Friends,we are talking about application, so what is the attitude of God the Father to repentant sinners? What does God the Father want to do for and what attitudes do you see on the part of God the Father, and what characteristic of God the Father do you see at play here in this passage? He ran out to him before he even had a chance to get to him. And he was very eager to welcome him home.
OK, here we are at verse 20. Look at the this passage. It says, While he was still a long way off, his father 1) saw him, 2) was filled with compassion for him, 3) he ran out of the house, 4) had compassion on him and what did he do? 5) Embraced him. He threw his arms around him, gave him the biggest bear hug this kid had ever had. Now, make an application with regard to God the Father and you and me. Number one, saw him. What's the application there? God sees us, He's watching for us. If we've wandered away from the Father, God is not off busy somewhere. He's looking for us to come home. He had compassion on him. He ran out to get him. How does God run out to get us? He sent His Son, Jesus. He didn't stay in the comfy position in Heaven. He had His Son leave Heaven to come out to get us. Jesus was on a rescue mission to take us back to the Father.
So first of all, he saw him a long way off, he had compassion on him. God loves the world, He gave His only begotten Son for this world. He goes out and runs out to get us, He embraces us which is what the Gospel is all about, embracing sinful people in the world. And He brings us into the house. He brings us into the family of God.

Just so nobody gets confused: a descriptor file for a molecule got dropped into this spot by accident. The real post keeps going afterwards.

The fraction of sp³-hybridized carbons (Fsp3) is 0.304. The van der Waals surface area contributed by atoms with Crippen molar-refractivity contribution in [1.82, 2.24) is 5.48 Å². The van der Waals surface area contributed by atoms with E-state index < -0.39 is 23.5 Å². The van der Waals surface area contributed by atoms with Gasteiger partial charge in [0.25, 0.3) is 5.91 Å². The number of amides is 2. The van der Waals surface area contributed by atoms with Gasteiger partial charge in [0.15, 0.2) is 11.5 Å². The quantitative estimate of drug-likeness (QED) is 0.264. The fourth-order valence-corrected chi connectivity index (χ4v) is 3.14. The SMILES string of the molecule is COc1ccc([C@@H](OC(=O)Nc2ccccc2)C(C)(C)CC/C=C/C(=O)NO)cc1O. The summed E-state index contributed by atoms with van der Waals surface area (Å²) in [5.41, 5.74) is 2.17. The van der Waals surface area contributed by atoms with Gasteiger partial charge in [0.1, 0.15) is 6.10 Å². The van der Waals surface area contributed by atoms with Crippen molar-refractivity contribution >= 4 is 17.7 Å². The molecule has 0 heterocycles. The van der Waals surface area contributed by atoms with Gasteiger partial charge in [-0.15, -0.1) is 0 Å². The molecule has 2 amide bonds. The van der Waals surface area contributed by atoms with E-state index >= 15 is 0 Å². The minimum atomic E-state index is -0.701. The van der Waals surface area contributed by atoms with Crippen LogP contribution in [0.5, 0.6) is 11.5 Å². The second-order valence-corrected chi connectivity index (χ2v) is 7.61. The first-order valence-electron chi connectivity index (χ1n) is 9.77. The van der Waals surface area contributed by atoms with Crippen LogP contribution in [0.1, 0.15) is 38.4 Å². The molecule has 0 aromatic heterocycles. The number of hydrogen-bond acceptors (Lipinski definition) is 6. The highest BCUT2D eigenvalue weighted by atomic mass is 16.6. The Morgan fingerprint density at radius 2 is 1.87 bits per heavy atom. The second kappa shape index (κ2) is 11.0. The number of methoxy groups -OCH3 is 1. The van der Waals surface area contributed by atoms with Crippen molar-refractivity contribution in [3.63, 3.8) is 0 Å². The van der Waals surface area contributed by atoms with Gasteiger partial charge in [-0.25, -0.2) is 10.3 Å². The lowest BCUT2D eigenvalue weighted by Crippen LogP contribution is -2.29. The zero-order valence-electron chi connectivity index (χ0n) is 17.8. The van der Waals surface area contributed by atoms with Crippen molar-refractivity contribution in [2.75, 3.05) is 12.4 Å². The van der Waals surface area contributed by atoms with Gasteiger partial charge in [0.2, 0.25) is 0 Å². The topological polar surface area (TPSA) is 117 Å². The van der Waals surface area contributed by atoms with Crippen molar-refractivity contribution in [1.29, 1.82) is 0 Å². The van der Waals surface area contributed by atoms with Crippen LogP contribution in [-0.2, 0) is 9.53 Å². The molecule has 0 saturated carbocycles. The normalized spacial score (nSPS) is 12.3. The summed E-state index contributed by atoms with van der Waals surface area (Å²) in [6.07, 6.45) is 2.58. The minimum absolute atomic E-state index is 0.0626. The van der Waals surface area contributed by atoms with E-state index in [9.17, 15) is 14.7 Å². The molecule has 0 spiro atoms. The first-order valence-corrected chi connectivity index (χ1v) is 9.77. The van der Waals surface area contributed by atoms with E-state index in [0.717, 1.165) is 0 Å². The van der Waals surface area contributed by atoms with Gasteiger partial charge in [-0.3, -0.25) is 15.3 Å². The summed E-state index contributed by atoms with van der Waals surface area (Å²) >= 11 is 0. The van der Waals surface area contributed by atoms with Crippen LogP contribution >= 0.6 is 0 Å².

There is only one interpretation of Scripture. Whatever the original teller of the parable intended, that's how you and I interpret Scripture. So He's telling a story here in which He has a particular interpretation for us to understand. There is however, more than one application to Scripture and you and I can apply this in a dozen different ways. We can apply it, God the Father, to a wayward son or daughter like you and me. How would we apply it in the home of a family member where a son has run away from home? If you want to know how God would have you act, then you can see here the example of how God would want you to welcome back your wayward child. God doesn't set up this list of things, this check off list. His prodigals have to go through the hoops they have to jump through in order to come back to God. Amen? Am I painting a picture here?
And we shouldn't do that for our prodigals as well. Sometimes we make it so difficult for our prodigals to come home that they don't want to come home. So let's learn from this passage, let's apply this to our own lives. When it comes to the father and the son who ran away from home, the father greeted him with open arms, no prior conditions having been met. In fact, the son wanted to throw himself at the father's feet, repent of his sins and say, "Just make me a servant." But the father wouldn't do that. Instead, what does the father do? Puts the ring on the hand, puts new clothes on his back, puts the shoes on his feet. They kill the fatted calf and they have a gigantic party. Because anytime a sinner comes home to God, that's worthy of having a party. In fact, Luke 15:7 says this: